A story by John Gaumer
After a hard day of mining at Homedale, Idaho, my dad and I consulted a gem trails map to see where we could go next. It directed us to a nearby mountain, just north of Eagle, Idaho, where we could mine for Willow Creek jasper. In the early 1960s, this mine was operated by a man named Rocky Joe, and we could dig material for a small fee.
Willow Creek jasper is well known for its pastel colors and stunning patterns. It can take a brilliant polish, making it a shiny, subtle and elegant gemstone. Willow Creek jasper is found in the core of large thundereggs, from the size of a grapefruit to the size of a Volkswagen Beetle. The larger the egg, the more likely there would be a significant prized jasper core inside.
To mine the eggs, we would drill down into the surrounding host rock and set dynamite charges. After the blast, we would work down in the fractured rock in hopes of finding a large egg. But, for safety reasons, Rocky Joe wouldn’t allow the miners to detonate their own charges. Instead, after we set the charges, we cleared out of the hole and had Rocky Joe set them off.
Now Rocky Joe was as tough a person as I’d ever seen. He was a bit of a skinny guy, but his hands were hard and strong. With a great sense of adventure, he’d be hardly fifteen or twenty feet away as he set off the dynamite. He would simply hunker down behind the lip of a tailings pile and kaboom! Back then, we didn’t use any safety goggles or hard hats. Kids don’t try this at home!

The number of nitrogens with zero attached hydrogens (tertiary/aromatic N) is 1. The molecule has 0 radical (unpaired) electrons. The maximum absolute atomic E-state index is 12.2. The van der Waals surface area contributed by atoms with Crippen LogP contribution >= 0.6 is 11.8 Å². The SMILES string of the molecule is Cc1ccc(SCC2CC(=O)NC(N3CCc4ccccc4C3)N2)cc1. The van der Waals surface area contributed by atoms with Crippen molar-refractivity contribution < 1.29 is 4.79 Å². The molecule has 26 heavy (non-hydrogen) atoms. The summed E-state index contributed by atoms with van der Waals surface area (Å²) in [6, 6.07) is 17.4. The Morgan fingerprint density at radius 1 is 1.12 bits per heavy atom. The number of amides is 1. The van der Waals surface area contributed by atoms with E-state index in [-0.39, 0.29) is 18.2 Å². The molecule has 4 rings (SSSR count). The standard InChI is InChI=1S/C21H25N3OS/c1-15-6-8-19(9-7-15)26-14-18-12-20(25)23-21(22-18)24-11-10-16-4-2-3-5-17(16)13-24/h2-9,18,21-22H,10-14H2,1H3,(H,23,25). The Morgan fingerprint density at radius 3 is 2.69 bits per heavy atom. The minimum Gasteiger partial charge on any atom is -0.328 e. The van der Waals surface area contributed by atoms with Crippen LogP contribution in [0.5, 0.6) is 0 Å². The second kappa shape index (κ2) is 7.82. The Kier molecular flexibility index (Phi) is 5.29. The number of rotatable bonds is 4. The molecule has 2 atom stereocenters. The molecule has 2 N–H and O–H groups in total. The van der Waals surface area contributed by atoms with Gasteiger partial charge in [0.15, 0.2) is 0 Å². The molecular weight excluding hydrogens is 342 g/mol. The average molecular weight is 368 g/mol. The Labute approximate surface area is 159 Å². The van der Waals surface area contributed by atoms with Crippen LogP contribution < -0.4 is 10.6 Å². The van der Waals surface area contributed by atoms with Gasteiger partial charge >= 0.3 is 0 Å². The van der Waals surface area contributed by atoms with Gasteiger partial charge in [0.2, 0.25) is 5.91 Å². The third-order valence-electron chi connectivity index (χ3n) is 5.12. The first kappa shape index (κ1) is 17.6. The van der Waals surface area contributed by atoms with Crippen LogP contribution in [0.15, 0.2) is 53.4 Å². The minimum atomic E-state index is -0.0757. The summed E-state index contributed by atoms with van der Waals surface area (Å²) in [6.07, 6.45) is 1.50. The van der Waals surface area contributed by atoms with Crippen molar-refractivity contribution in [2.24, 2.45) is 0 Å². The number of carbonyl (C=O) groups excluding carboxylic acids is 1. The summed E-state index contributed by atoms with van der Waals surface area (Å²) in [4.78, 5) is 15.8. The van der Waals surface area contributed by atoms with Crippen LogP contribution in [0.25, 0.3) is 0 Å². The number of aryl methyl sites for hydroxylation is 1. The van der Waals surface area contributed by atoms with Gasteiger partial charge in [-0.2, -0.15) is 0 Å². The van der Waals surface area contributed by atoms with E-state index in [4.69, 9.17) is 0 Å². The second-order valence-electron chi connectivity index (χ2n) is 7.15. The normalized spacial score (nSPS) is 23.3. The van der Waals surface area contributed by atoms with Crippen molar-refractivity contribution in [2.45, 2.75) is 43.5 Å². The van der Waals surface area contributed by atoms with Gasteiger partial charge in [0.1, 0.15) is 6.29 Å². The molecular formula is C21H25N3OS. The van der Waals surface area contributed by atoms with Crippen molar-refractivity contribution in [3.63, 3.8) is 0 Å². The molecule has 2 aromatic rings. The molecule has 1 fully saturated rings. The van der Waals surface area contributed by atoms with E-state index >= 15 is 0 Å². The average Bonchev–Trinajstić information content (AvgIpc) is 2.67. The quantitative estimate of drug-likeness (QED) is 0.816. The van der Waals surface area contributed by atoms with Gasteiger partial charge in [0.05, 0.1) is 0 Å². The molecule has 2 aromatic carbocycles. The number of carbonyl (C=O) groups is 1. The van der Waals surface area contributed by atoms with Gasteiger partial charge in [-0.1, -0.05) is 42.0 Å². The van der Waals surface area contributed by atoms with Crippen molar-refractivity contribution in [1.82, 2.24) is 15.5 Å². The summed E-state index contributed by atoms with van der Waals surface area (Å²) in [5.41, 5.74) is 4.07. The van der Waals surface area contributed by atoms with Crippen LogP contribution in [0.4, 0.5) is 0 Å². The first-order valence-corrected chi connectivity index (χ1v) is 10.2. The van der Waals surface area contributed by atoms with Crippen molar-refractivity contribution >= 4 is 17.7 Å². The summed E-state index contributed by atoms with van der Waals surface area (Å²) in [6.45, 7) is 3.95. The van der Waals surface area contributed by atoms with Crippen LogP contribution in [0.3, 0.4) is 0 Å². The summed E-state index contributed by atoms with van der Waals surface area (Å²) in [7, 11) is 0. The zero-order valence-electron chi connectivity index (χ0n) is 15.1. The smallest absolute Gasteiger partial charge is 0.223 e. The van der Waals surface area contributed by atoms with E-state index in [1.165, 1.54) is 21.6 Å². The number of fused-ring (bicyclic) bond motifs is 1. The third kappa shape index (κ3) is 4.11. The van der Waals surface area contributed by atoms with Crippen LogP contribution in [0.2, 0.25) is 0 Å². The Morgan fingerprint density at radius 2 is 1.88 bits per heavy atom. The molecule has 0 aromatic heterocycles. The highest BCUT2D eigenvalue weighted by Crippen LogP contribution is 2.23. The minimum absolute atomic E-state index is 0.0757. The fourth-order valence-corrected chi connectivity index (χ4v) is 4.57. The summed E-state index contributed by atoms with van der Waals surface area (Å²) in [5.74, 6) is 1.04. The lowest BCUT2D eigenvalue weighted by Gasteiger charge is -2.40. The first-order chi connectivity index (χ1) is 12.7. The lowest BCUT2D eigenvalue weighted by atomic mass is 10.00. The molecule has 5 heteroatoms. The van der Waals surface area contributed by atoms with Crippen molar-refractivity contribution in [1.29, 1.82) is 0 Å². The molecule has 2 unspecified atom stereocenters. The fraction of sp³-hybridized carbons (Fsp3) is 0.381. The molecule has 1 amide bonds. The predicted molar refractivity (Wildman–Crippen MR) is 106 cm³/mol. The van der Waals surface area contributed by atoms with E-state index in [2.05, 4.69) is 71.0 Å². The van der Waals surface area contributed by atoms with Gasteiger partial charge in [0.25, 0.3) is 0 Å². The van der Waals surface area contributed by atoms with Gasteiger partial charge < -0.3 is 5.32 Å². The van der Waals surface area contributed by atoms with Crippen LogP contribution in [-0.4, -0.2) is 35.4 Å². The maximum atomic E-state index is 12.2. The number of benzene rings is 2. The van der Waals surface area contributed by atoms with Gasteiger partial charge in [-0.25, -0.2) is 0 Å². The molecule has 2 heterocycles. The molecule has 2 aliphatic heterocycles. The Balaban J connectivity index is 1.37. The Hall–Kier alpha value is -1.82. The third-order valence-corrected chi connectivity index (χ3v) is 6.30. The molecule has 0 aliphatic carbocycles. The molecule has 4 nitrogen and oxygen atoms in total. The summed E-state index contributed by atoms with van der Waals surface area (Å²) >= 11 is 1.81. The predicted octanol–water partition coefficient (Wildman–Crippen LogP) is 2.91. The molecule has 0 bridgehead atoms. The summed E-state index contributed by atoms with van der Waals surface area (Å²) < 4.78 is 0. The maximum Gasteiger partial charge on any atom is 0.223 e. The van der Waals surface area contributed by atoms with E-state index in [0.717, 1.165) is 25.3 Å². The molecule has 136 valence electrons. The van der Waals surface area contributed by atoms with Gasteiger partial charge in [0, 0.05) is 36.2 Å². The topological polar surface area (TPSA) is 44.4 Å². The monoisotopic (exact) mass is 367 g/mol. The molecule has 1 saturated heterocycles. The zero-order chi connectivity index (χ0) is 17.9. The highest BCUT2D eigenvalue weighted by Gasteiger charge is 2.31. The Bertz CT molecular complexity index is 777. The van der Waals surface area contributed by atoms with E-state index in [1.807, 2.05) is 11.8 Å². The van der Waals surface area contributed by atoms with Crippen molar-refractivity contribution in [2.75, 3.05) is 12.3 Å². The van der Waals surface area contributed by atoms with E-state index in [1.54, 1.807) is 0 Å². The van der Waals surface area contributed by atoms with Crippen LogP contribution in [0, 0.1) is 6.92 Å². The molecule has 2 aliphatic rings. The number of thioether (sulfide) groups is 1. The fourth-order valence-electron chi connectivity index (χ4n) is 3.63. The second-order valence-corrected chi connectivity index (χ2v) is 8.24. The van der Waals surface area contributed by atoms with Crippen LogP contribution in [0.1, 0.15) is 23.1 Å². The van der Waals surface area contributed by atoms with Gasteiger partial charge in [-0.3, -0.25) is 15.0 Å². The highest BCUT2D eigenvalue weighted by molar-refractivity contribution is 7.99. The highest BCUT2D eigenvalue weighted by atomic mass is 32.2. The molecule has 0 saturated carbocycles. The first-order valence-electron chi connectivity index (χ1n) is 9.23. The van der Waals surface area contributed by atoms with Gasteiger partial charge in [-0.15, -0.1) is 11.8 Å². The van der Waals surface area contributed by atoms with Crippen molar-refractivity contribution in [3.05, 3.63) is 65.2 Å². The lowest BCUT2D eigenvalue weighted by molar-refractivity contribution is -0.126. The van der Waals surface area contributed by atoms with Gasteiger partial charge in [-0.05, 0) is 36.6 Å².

At the mine, my dad and I got into an argument about where to dig. We both thought we knew the best place to mine. My dad wanted me to help him set his charges, but I wanted to go my own direction. We ended up setting dynamite charges in different locations, and had Rocky Joe determine the winner of our tiff.
With a loud boom, unfortunately for me, my dad was right. After digging into his chosen location, we found a beautiful big thunderegg the size of a beach ball. I took a picture of him with that thunderegg, even though he was still a bit mad at me. It’s funny, my dad was always much luckier than I at digging in the right spot. He had a sixth sense about these things.
We smashed open the large geode with sledgehammers and gads and found the gorgeous jasper nodule inside. Though the thunderegg was huge, the core was a dainty ten inches. We continued to dig out about 200 pounds of material, which we still use today to make custom jewelry and museum showpieces. Come visit our store to see them up close.
Willow Creek jasper